When you are focusing on establishing and reinforcing the relationships that did survive, what you are really doing is to kindly remind yourself that you are capable of maintaining healthy and respectful relationships on your own. By seeing what kind of values you bring into others lives, you can better support your own ego during a breakup. This is a purely external process and can definitely be re-purposed in polyamorous relationships, as you have done so a bit through your relationship with your husband. If you are out as poly or if you have a local poly group that you can rely on for support, this would be a great opportunity to leverage your distant connections to connect with others and reinforce the qualities you like in yourself.

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I also see two different underlying problems in your post. First is your current exposure level to your ex. It can be really difficult to constantly encounter one of your exes in the same sports team that you both participate in. It is even more difficult to see her hooking up with someone else on the same team. If you are continuing to have such a hard time, it might not be such a bad idea to take a brief break from this sports team to shore up some of your emotional defenses.

Another more important point of discussion is in relying too much on your husband for emotional support. Maybe you can also develop different support network to help you process poly-related feelings. We humans are fundamentally social creatures. Building and maintaining connections is really important to maintain your own sanity. Since you’ve lost an important connection that you had through your former secondary partner, you might need other ways to reinvent that space you once left for her to occupy. Whether that is through a poly-friendly therapist who can help you unpack and resolve the current pains or a poly-minded queerplatonic friend that you can vent to freely about poly-related feelings and shenanigans, try to keep an open mind to connect with others in this regard as well. I saw from your other post that your husband had previous reservations about processing your secondary woes with him. So I can see why he’d also feel exhausted in supporting you through this breakup as well. He is a champ. But he can’t be your everything here either.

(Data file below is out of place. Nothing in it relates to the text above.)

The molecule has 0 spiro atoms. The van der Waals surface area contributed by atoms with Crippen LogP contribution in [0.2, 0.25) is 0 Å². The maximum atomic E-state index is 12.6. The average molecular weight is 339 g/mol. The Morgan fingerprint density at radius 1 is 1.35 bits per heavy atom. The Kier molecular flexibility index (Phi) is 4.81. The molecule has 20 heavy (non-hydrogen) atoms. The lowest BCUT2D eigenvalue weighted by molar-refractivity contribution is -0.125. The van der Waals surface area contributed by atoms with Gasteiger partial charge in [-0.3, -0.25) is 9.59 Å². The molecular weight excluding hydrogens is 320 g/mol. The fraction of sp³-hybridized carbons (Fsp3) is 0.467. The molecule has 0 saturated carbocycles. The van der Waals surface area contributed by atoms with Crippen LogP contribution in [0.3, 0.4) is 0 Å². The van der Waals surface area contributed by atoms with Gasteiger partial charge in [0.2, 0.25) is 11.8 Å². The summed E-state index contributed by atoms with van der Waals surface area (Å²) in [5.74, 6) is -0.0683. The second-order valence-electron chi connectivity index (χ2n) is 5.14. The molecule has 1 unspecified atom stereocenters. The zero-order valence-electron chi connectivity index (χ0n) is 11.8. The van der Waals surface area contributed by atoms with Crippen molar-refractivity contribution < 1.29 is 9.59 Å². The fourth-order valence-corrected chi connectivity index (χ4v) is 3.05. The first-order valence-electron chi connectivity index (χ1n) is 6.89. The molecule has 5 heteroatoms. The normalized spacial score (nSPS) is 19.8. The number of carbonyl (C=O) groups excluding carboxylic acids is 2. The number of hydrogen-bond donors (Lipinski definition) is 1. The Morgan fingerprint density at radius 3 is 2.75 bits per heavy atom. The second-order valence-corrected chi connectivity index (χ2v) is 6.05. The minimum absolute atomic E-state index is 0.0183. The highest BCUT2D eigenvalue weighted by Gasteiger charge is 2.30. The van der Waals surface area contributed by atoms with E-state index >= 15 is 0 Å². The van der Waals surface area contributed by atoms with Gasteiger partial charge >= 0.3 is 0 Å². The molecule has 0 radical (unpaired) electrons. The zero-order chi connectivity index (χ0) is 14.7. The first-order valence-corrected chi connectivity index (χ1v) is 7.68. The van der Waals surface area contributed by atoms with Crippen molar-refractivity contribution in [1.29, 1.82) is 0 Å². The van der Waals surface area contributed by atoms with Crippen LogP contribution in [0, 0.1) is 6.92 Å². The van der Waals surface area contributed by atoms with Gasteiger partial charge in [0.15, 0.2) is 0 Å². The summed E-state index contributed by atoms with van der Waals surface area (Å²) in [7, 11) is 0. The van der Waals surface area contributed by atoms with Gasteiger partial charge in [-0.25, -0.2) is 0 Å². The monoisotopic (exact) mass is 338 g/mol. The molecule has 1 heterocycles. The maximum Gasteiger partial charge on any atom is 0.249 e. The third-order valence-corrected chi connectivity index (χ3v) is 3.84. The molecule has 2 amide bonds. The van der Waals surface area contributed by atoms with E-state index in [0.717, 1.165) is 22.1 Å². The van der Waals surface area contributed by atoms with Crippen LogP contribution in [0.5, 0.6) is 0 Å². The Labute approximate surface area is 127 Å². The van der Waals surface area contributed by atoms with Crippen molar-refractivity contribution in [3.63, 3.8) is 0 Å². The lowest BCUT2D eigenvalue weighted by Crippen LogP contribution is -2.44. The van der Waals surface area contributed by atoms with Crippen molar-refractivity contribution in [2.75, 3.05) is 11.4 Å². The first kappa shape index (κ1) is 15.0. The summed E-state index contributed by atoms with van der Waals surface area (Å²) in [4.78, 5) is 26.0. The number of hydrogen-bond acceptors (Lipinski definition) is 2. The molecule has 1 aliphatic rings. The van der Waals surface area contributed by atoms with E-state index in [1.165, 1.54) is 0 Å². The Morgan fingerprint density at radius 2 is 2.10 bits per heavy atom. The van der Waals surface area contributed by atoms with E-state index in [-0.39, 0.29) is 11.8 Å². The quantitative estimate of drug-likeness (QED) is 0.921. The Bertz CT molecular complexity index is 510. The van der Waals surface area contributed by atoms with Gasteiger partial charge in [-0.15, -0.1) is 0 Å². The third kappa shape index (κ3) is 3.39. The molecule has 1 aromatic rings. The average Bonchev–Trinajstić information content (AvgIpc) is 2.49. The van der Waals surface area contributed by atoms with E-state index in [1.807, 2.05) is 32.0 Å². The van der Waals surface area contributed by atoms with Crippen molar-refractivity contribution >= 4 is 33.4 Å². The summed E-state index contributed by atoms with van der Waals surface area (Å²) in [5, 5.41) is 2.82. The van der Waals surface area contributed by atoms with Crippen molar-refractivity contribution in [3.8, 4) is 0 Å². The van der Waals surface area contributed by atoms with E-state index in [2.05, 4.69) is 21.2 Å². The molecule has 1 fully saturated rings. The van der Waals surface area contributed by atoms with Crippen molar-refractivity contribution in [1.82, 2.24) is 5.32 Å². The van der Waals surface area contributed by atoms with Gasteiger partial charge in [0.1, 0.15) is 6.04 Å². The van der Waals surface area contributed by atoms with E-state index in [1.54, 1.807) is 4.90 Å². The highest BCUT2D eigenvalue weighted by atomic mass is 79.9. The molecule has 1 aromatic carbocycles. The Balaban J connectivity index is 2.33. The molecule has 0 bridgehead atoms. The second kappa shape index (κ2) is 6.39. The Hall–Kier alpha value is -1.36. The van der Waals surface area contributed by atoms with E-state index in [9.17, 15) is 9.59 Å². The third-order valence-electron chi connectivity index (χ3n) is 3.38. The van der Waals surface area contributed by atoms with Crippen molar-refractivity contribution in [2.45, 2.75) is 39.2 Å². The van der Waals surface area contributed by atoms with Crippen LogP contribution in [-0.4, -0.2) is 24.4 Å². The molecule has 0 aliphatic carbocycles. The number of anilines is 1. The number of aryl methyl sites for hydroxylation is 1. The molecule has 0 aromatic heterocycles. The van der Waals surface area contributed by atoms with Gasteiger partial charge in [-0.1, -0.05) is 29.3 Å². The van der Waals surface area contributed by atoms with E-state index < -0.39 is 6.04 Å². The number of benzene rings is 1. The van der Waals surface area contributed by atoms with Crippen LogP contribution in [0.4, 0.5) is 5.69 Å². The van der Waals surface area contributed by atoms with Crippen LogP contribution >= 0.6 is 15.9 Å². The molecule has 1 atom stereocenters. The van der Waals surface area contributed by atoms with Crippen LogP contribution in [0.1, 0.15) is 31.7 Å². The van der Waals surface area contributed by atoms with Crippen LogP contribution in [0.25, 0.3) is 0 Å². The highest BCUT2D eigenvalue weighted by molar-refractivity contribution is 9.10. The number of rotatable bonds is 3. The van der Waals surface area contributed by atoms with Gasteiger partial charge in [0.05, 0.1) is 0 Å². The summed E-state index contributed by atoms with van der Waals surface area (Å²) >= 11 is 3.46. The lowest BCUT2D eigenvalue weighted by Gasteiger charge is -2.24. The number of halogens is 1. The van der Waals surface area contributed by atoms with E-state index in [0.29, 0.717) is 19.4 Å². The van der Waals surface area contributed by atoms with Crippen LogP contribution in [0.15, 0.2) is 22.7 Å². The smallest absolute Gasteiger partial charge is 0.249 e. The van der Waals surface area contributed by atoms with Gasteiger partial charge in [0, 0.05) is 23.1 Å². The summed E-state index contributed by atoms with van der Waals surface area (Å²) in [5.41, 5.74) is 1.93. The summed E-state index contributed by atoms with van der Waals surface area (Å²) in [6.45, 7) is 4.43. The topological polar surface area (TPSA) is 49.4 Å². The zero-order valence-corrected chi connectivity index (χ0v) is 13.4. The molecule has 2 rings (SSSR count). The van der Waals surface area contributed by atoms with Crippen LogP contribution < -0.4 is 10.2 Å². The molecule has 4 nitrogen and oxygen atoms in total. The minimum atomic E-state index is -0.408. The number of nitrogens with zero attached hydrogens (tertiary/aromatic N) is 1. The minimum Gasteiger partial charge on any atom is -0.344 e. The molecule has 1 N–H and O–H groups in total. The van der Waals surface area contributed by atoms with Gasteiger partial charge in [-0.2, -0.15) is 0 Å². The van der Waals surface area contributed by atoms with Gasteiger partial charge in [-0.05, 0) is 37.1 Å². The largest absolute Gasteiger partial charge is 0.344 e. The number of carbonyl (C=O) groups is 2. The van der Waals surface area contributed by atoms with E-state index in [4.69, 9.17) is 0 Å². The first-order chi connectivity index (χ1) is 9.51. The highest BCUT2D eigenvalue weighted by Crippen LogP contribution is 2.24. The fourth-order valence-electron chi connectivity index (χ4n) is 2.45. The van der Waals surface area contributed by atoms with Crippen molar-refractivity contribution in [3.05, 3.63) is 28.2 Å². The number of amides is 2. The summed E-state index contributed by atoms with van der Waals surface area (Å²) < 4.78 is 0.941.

Good luck!

Tea Time with Tomato is an informative relationship and sex advice column for both monogamous and polyamorous folks. By submitting your post, you agree to let me use your story in part or in full. You also agree to let me edit or elaborate for clarity.

I want to hear your thoughts and feedback! Please feel free to send me your questions and comments at teatimetomato@gmail.com. If you liked my advice for this post, please subscribe below to get alerted when my next advice column is published!